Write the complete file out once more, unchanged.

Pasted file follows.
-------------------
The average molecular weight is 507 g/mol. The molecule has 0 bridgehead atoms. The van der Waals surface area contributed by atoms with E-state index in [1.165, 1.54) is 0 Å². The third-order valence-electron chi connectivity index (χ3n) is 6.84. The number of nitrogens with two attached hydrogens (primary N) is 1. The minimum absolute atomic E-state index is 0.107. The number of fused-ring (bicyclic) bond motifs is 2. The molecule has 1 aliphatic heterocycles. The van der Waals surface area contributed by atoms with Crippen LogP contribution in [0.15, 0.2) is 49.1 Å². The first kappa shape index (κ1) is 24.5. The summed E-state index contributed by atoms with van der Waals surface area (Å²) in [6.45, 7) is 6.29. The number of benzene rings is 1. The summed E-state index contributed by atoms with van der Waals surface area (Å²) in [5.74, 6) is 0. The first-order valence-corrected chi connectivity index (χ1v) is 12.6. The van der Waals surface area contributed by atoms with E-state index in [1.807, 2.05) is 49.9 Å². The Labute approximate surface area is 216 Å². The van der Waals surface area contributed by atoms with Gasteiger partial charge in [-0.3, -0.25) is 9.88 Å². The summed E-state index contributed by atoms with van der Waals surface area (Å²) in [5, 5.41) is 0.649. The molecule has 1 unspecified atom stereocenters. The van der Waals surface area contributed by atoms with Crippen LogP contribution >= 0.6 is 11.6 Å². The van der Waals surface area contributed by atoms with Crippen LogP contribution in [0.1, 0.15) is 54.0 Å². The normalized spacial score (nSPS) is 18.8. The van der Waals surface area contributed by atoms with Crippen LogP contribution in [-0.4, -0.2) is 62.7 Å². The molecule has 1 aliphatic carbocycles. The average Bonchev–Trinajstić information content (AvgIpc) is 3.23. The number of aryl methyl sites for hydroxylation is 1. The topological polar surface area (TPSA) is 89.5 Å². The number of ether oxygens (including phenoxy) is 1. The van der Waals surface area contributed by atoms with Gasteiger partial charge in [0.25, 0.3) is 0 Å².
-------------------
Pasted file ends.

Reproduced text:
The average molecular weight is 507 g/mol. The molecule has 0 bridgehead atoms. The van der Waals surface area contributed by atoms with E-state index in [1.165, 1.54) is 0 Å². The third-order valence-electron chi connectivity index (χ3n) is 6.84. The number of nitrogens with two attached hydrogens (primary N) is 1. The minimum absolute atomic E-state index is 0.107. The number of fused-ring (bicyclic) bond motifs is 2. The molecule has 1 aliphatic heterocycles. The van der Waals surface area contributed by atoms with Crippen LogP contribution in [0.15, 0.2) is 49.1 Å². The first kappa shape index (κ1) is 24.5. The summed E-state index contributed by atoms with van der Waals surface area (Å²) in [6.45, 7) is 6.29. The number of benzene rings is 1. The summed E-state index contributed by atoms with van der Waals surface area (Å²) in [5.74, 6) is 0. The first-order valence-corrected chi connectivity index (χ1v) is 12.6. The van der Waals surface area contributed by atoms with E-state index in [1.807, 2.05) is 49.9 Å². The Labute approximate surface area is 216 Å². The van der Waals surface area contributed by atoms with Gasteiger partial charge in [-0.3, -0.25) is 9.88 Å². The summed E-state index contributed by atoms with van der Waals surface area (Å²) in [5, 5.41) is 0.649. The molecule has 1 unspecified atom stereocenters. The van der Waals surface area contributed by atoms with Crippen LogP contribution >= 0.6 is 11.6 Å². The van der Waals surface area contributed by atoms with Crippen LogP contribution in [0.1, 0.15) is 54.0 Å². The normalized spacial score (nSPS) is 18.8. The van der Waals surface area contributed by atoms with Crippen LogP contribution in [-0.4, -0.2) is 62.7 Å². The molecule has 1 aliphatic carbocycles. The average Bonchev–Trinajstić information content (AvgIpc) is 3.23. The number of aryl methyl sites for hydroxylation is 1. The topological polar surface area (TPSA) is 89.5 Å². The number of ether oxygens (including phenoxy) is 1. The van der Waals surface area contributed by atoms with Gasteiger partial charge in [0.25, 0.3) is 0 Å².